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Among Boston’s Twitterati, Tom O’Keefe, aka @BostonTweet, has a Kardashian-like status. He started the account in 2008 as a way to help promote local businesses during the recession, but now, with 158,000 followers, it’s one of the go-to sources for learning about events, openings, and happenings around town. He took some time to put his phone down and talk with us for the Download.

How exactly did you become @BostonTweet? Purely by accident. I had two Internet startups when the recession hit, and both became worthless. I started @BostonTweet to support local businesses, and also brand and promote myself, so people would know me as opposed to another resume. By January 2009 I was working with Groupon as it was launching in Boston. They liked what I was doing, and I never got another job. It’s the best thing I’ve
done, but it’s the worst business model. It’s unscalable and there’s no revenue model.

You recently launched your own startup, Flutter. Tell me more about it. One thing I’ve always liked about @BostonTweet is that my [demographic], millennials, are very charitable. I have been a fan of a company called Omaze, which raises money for charities by creating contests for things like a dinner with George Clooney. I think there’s an opportunity to take that model and make it hyper-local, to raise money for charities like Rosie’s Place through experiences in Boston. So far, we’ve raised over $5,000 and roughly 500 people have donated, proving that people will make a $10 donation in exchange for winning an experience.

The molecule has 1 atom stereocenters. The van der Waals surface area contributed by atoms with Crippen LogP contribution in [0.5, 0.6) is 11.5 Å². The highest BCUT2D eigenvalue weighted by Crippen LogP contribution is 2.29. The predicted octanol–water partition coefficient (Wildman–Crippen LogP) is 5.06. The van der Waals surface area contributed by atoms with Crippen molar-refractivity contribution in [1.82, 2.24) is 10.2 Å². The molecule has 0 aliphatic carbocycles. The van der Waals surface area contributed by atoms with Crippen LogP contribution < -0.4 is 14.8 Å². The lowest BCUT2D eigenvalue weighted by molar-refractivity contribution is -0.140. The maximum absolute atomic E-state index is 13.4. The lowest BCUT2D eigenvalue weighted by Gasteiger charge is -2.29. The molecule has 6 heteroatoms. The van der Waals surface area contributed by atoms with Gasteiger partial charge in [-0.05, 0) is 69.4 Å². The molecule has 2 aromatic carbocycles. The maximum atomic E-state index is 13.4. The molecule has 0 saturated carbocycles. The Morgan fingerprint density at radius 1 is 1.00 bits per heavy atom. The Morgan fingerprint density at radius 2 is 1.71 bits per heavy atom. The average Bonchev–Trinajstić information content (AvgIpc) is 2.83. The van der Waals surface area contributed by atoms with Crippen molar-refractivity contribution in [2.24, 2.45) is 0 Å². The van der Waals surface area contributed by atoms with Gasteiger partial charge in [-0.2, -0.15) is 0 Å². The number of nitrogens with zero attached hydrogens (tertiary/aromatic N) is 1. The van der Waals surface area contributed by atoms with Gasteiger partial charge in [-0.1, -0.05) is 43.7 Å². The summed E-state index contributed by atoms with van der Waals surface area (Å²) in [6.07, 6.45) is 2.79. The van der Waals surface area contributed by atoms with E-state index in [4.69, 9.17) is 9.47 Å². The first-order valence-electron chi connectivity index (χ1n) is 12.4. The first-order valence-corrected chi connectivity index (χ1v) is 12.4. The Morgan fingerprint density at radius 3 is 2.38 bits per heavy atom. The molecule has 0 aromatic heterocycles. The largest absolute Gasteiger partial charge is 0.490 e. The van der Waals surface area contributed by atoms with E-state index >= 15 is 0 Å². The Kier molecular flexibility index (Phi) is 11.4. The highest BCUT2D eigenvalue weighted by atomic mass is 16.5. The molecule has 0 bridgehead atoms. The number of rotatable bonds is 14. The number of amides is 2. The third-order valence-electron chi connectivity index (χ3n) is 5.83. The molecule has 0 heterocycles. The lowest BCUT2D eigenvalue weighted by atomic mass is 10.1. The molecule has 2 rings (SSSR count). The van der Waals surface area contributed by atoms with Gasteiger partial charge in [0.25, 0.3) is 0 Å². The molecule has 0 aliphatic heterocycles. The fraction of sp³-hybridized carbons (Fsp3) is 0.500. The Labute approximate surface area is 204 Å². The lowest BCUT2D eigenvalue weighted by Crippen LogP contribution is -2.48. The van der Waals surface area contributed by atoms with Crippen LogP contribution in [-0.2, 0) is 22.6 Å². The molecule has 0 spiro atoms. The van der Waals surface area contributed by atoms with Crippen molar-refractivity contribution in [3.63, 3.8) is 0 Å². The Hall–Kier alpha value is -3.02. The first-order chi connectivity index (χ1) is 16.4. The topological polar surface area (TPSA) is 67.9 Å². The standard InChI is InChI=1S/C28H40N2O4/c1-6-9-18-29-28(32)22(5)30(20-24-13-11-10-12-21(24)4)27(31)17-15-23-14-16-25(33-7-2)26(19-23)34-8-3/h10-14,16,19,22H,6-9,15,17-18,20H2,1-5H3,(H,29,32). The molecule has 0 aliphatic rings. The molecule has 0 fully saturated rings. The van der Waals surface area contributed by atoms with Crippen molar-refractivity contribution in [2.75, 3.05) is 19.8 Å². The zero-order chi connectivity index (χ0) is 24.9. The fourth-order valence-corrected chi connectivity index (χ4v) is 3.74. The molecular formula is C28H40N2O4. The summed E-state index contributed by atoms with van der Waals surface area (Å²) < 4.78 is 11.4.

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How many tweets are you doing a day? These days it’s five or six. It used to be close to 20 a day, but the more popular I’ve become, the more I’ve scaled back.

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How do you unplug? I read a lot, and I read books, the ones you can actually touch. I think it’s super important to really disconnect, as I think we’re getting to a stage where we’ve been too connected all the time. We’ve all ridden on the train when every single person is head down in a phone. With @BostonTweet I get to meet a lot of people, but I always remind them that you need to put your damn phone away when you’re actually talking to someone. Nothing beats a one-on-one conversation.


Janelle Nanos can be reached
at janelle.nanos@globe.com. Follow
her on Twitter @janellenanos and
on betaboston.com.